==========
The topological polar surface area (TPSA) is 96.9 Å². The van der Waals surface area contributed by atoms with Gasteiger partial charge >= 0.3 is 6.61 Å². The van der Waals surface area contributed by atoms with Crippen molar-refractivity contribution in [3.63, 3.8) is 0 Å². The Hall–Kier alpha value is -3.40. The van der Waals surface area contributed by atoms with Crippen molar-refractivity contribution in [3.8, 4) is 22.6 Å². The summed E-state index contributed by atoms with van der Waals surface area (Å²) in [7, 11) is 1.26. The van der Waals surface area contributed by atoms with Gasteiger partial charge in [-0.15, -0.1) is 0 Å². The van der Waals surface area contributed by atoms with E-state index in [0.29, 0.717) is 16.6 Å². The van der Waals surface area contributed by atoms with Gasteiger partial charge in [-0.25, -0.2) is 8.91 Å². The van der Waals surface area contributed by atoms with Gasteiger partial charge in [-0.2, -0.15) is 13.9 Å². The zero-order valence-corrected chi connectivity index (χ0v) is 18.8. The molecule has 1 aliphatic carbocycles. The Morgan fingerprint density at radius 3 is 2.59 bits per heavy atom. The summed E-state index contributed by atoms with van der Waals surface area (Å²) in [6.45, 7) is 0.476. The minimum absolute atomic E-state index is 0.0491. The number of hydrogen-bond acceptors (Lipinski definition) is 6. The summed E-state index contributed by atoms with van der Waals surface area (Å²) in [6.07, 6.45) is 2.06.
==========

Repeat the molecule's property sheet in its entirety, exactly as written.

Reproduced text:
The topological polar surface area (TPSA) is 96.9 Å². The van der Waals surface area contributed by atoms with Gasteiger partial charge >= 0.3 is 6.61 Å². The van der Waals surface area contributed by atoms with Crippen molar-refractivity contribution in [3.63, 3.8) is 0 Å². The Hall–Kier alpha value is -3.40. The van der Waals surface area contributed by atoms with Crippen molar-refractivity contribution in [3.8, 4) is 22.6 Å². The summed E-state index contributed by atoms with van der Waals surface area (Å²) in [7, 11) is 1.26. The van der Waals surface area contributed by atoms with Gasteiger partial charge in [-0.15, -0.1) is 0 Å². The van der Waals surface area contributed by atoms with E-state index in [0.29, 0.717) is 16.6 Å². The van der Waals surface area contributed by atoms with Gasteiger partial charge in [-0.25, -0.2) is 8.91 Å². The van der Waals surface area contributed by atoms with Gasteiger partial charge in [-0.2, -0.15) is 13.9 Å². The zero-order valence-corrected chi connectivity index (χ0v) is 18.8. The molecule has 1 aliphatic carbocycles. The Morgan fingerprint density at radius 3 is 2.59 bits per heavy atom. The summed E-state index contributed by atoms with van der Waals surface area (Å²) in [6.45, 7) is 0.476. The minimum absolute atomic E-state index is 0.0491. The number of hydrogen-bond acceptors (Lipinski definition) is 6. The summed E-state index contributed by atoms with van der Waals surface area (Å²) in [6.07, 6.45) is 2.06.